# Given #f(x)=root3 (1+3x)# at a=0 and use it to estimate the value of the #root3( 1.03)#?

There are a couple of approaches to get a really good approximation

Method 1 - Binomial Series (Power Series) Expansion:

The first is to use the Binomial series expansion, which is essentially the Taylor Series about

So using the Binomial Series we have;

# f(x) = root(3)(1+3x) #

# " " = (1+3x)^(1/3) #

# " " = 1 +(1/3)(3x) + (1/3)(-2/3)(3x)^2/(2!) + #

# " "(1/3)(-2/3)(-5/3)(3x)^3/(3!) + ...#

# " " = 1 + x -x^2+5/3x^3 + ... #

And if we put

# f(0.01) = root(3)(1+0.03) #

# " " = root(3)(1.03) #

# " " = 1 + 0.01 -0.01^2+5/3(0.01)^3 + ... #

# " " = 1 + 0.01 -0.0001+5/3(0.000001) + ... #

# " " ~~ 1 + 0.01 -0.0001+0.000001667 # (ignoring higher terms)

# " " ~~ 1.009901667 #

And so it would be reasonable to conclude that

And in fact using a calculator we find

Method 2 - Newton-Rhapson

Another approach is to use Newton Rhapson to solve an equation of which

# \ \ \ \ \ \ \x = root(3)(1.03) #

# :. x^3 = 1.03 #

# :. x^3 - 1.03 = 0 #

Let

First let us look at the graphs:

graph{x^3 - 1.03 [-5, 5, -15, 15]}

We can see there is one solution in the interval

We can find the solution numerically, using Newton-Rhapson method

# \ \ \ \ \ \ \f(x) = x^3 - 1.03 #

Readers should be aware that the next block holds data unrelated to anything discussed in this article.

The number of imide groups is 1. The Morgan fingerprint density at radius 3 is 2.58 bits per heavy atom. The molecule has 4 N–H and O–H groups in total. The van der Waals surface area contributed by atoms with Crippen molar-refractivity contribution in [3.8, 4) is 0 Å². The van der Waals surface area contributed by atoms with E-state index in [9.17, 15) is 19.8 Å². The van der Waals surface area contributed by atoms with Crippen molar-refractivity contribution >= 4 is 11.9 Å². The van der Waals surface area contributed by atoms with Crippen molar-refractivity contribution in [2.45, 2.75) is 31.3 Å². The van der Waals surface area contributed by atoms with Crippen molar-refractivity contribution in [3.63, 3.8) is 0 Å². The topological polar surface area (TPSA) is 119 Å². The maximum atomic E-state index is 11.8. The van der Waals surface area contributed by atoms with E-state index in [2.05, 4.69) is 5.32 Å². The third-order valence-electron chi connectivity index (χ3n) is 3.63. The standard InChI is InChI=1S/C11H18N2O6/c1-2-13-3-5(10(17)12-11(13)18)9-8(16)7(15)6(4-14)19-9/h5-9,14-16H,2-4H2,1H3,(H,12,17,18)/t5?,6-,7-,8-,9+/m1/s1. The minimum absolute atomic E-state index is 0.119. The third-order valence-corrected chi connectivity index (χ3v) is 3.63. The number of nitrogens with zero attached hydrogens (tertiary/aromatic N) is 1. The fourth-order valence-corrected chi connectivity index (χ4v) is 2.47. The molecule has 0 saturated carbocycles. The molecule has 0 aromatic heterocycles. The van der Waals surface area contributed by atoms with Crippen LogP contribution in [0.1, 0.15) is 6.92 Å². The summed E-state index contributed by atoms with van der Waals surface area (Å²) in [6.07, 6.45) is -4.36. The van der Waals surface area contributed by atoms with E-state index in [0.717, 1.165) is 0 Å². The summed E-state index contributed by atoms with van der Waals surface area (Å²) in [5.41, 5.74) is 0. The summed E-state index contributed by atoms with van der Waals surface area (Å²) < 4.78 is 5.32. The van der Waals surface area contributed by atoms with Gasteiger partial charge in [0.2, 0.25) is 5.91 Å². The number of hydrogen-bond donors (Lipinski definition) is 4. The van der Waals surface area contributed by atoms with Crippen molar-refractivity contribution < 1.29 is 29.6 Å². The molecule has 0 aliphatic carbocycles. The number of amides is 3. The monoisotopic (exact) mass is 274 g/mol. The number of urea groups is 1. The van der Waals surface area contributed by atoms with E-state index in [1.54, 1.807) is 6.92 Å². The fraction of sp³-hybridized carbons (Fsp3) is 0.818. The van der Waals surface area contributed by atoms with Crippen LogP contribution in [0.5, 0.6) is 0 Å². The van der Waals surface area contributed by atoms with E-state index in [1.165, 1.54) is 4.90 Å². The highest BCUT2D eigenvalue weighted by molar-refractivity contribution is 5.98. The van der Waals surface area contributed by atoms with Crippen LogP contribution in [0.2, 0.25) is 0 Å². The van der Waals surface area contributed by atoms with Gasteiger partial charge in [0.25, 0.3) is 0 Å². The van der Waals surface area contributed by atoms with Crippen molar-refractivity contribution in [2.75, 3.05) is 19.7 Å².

# :. f'(x) = 3x^2 #

The Newton-Rhapson method uses the following iterative sequence

# { (x_0,=1), ( x_(n+1), = x_n - f(x_n)/(f'(x_n)) ) :} #

Then using excel working to 8dp we can tabulate the iterations as follows:

We could equally use a modern scientific graphing calculator as most new calculators have an " *Ans* " button that allows the last calculated result to be used as the input of an iterated expression.

And we conclude that the solution is

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To estimate the value of ( \sqrt[3]{1.03} ) using the given function ( f(x) = \sqrt[3]{1+3x} ) at ( a=0 ), we can use linear approximation (the tangent line at ( a=0 )). The linear approximation is given by:

[ f(x) \approx f(a) + f'(a)(x-a) ]

where ( f'(x) ) denotes the derivative of ( f(x) ) with respect to ( x ).

First, find the derivative of ( f(x) ) and evaluate it at ( a=0 ). Then, plug in ( a=0 ) and ( x=0.03 ) into the linear approximation formula to estimate the value of ( \sqrt[3]{1.03} ).

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When evaluating a one-sided limit, you need to be careful when a quantity is approaching zero since its sign is different depending on which way it is approaching zero from. Let us look at some examples.

When evaluating a one-sided limit, you need to be careful when a quantity is approaching zero since its sign is different depending on which way it is approaching zero from. Let us look at some examples.

When evaluating a one-sided limit, you need to be careful when a quantity is approaching zero since its sign is different depending on which way it is approaching zero from. Let us look at some examples.

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